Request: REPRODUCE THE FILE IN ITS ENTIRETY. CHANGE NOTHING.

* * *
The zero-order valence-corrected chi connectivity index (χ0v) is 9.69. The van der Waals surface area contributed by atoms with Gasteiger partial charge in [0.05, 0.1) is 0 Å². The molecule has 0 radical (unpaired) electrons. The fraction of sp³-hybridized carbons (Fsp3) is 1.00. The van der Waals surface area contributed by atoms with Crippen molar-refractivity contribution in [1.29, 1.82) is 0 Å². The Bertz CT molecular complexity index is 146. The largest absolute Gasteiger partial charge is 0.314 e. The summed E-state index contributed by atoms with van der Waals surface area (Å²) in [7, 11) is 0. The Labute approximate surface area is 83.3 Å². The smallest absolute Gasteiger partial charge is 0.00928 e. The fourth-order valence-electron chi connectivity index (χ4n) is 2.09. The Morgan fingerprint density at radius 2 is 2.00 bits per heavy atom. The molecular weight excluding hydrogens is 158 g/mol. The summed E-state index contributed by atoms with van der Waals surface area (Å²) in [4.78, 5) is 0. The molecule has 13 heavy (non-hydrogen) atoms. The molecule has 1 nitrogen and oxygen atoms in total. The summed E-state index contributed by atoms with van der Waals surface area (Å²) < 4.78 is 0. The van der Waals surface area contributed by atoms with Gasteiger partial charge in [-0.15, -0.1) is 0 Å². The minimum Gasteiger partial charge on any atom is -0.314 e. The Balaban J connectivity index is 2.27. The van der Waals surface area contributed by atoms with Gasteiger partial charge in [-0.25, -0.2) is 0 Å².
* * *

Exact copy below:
The zero-order valence-corrected chi connectivity index (χ0v) is 9.69. The van der Waals surface area contributed by atoms with Gasteiger partial charge in [0.05, 0.1) is 0 Å². The molecule has 0 radical (unpaired) electrons. The fraction of sp³-hybridized carbons (Fsp3) is 1.00. The van der Waals surface area contributed by atoms with Crippen molar-refractivity contribution in [1.29, 1.82) is 0 Å². The Bertz CT molecular complexity index is 146. The largest absolute Gasteiger partial charge is 0.314 e. The summed E-state index contributed by atoms with van der Waals surface area (Å²) in [7, 11) is 0. The Labute approximate surface area is 83.3 Å². The smallest absolute Gasteiger partial charge is 0.00928 e. The fourth-order valence-electron chi connectivity index (χ4n) is 2.09. The Morgan fingerprint density at radius 2 is 2.00 bits per heavy atom. The molecular weight excluding hydrogens is 158 g/mol. The summed E-state index contributed by atoms with van der Waals surface area (Å²) in [4.78, 5) is 0. The molecule has 13 heavy (non-hydrogen) atoms. The molecule has 1 nitrogen and oxygen atoms in total. The summed E-state index contributed by atoms with van der Waals surface area (Å²) < 4.78 is 0. The van der Waals surface area contributed by atoms with Gasteiger partial charge in [-0.15, -0.1) is 0 Å². The minimum Gasteiger partial charge on any atom is -0.314 e. The Balaban J connectivity index is 2.27. The van der Waals surface area contributed by atoms with Gasteiger partial charge in [-0.25, -0.2) is 0 Å².